King Hamad bin Isa Al Khalifa of Bahrain tried pacifying his subjects with cash. When that didn't work, he used bullets. President Ali Abdullah Saleh of Yemen offered to step down in 2013, after a paltry twenty-three years in power. When that didn't work, he used tear gas and live ammunition. When Libyan Colonel Moammar Qaddafi's populace turned on him, he bombed them.
There are many ways to describe U.S. policy toward the Arab Spring. "Cowboy diplomacy" is not one of them. President Obama gambled that Tripoli would collapse under the weight of a tyrant 40 years overdue for retirement, as Tunis and Cairo did before it. The president avoided every appearance of hostility, imperialism, or American interest in the region. His public statements sidestepped democracy, calling only for "reform" and "restraint." And yet it has come to war.
But why Libya? The Atlantic's Jeffrey Goldberg calls Libya a "seventh-tier problem for the United States." And while he is right that Qaddafi poses no threat to America, circumstances may very well dictate action. Here is the rare alignment of a terrible, tyrannical head of state, an oppressed people pressing for change, and formal censure not only from the West, but also the Arab League. However tarnished, the U.S. is the last superpower, and in times of crisis, the world still looks to it. The choice was to bear witness to an atrocity, or to end it. President Obama chose the latter.
The argument follows that the United States is somehow hypocritical for bombing Libya but not the other oppressed Islamic nations using violence against its citizens. The implication of this position is that the choice is either war everywhere at once, or no war at all; the president appears to have answered it with a policy based on patience and opportunity, one country at a time. Tunisia's Zine El Abidine Ben Ali and Egypt's Hosni Mubarak fell without U.S. meddling or force. When Qaddafi falls, no one can credibly argue that America was the driving force behind these changes.
The strength of the president's policy is also its weakness. By waiting weeks, and then only after submitting for United Nations approval, Qaddafi positioned the Libyan chessboard to his liking. He has placed human shields so as to maximize civilian casualties and capitalize on the resulting press. He seized and fortified the town of Ajdabiya and blitzed Benghazi, provisional capital of the interim government.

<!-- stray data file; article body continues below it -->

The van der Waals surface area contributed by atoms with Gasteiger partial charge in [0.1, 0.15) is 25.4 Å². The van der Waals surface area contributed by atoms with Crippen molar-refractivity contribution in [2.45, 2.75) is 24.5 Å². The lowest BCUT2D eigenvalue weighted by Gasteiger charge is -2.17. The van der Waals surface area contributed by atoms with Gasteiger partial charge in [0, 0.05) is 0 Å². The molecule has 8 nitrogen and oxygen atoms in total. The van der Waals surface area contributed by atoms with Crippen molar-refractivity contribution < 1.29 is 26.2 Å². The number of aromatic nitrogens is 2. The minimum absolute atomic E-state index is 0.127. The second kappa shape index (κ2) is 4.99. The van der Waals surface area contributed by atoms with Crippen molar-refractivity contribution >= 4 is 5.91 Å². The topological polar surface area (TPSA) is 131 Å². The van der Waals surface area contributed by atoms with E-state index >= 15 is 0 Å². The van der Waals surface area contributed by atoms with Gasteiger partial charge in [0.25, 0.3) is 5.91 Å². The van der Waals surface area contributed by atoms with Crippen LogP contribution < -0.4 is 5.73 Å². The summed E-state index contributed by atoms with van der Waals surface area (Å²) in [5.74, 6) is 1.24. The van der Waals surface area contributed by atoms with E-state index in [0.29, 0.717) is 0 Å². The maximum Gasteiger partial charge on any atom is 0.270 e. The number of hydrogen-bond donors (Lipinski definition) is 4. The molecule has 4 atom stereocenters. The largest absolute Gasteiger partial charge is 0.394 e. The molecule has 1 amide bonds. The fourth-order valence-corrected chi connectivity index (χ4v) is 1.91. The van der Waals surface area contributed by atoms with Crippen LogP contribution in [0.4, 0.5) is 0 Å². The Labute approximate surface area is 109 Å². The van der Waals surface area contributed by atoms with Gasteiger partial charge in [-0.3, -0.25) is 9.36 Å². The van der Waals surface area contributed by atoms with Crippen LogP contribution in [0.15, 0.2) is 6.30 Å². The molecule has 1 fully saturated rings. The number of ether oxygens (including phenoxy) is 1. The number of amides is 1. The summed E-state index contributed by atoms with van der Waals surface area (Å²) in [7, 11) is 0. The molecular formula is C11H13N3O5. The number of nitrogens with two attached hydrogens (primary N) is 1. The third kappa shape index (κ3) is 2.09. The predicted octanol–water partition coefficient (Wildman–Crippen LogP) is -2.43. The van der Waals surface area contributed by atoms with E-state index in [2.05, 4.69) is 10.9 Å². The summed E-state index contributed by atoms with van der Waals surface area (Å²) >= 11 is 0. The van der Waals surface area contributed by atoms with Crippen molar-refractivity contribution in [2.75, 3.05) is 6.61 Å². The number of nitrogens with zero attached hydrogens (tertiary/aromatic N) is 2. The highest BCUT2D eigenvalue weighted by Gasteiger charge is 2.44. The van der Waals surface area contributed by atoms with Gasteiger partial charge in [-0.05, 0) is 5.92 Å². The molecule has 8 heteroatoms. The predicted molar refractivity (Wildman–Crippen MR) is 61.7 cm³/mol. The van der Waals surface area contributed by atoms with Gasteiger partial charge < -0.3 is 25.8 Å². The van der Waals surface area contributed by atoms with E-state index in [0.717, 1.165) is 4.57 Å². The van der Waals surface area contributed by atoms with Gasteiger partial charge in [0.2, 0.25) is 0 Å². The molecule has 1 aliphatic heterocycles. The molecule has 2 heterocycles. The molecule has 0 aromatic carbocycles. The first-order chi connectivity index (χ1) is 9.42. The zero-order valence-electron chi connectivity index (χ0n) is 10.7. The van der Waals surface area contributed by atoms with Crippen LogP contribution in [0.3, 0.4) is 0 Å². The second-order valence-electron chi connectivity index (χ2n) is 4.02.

An immediate decapitation strike might have avoided countless civilian deaths. Now, Qaddafi can play a game of attrition. No-fly zones are not bloodless affairs, and are often measured in years rather than months. Every innocent killed will be daily paraded for cameras. It took the Arab League less than 24 hours to rescind its support for Operation Odyssey Dawn. Denunciations will only grow more strident. Without delicate statesmanship, unstable regimes may balance themselves on the back of careless Western intervention.
In the interim, however, protesters elsewhere in the Arab world might be emboldened by the coalition's willingness to prevent atrocity. There is some cleverness in striking Libya instead of Bahrain or Yemen, and this cleverness does, in fact, take U.S. interests into account. U.S. Naval Forces Command is headquartered in Bahrain, and the U.S. Navy's 5th Fleet operates from a base in Juffair, five miles from the capital city. If the ruling House of Al Khalifa falls, America will have made no enemies by errant missiles, and may count on a continued military ally in the region.
Yemen, meanwhile, is the interesting case where the U.S. is already waging a secret war. As revealed in the WikiLeaks release of diplomatic cables, President Saleh is a monster, but he's our monster. In 2009, he told Deputy National Security Advisor John Brennan, "I have given you an open door on terrorism, so I am not responsible." As reported by Dana Priest of the Washington Post, the U.S. Joint Special Operations Command is kinetic on the ground and in the air in Yemen, targeting al-Qaeda agents and suspected terrorists. Just as in Bahrain, the goal is for the Yemeni regime to change around the U.S. footprint, but not because of it.
Why Libya? Because the struggling revolutions elsewhere need time, and Libya buys that time. The winds of change that swept through Tunisia and Egypt have slowed, and need invigoration. The departure of Moammar Qaddafi and the dawn of a new Libya will provide it. President Obama has taken a long view of the Arab Spring. Change will require patience, and patience is now policy.
D.B. Grady is a former paratrooper with U.S. Army Special Operations Command and a veteran of Afghanistan.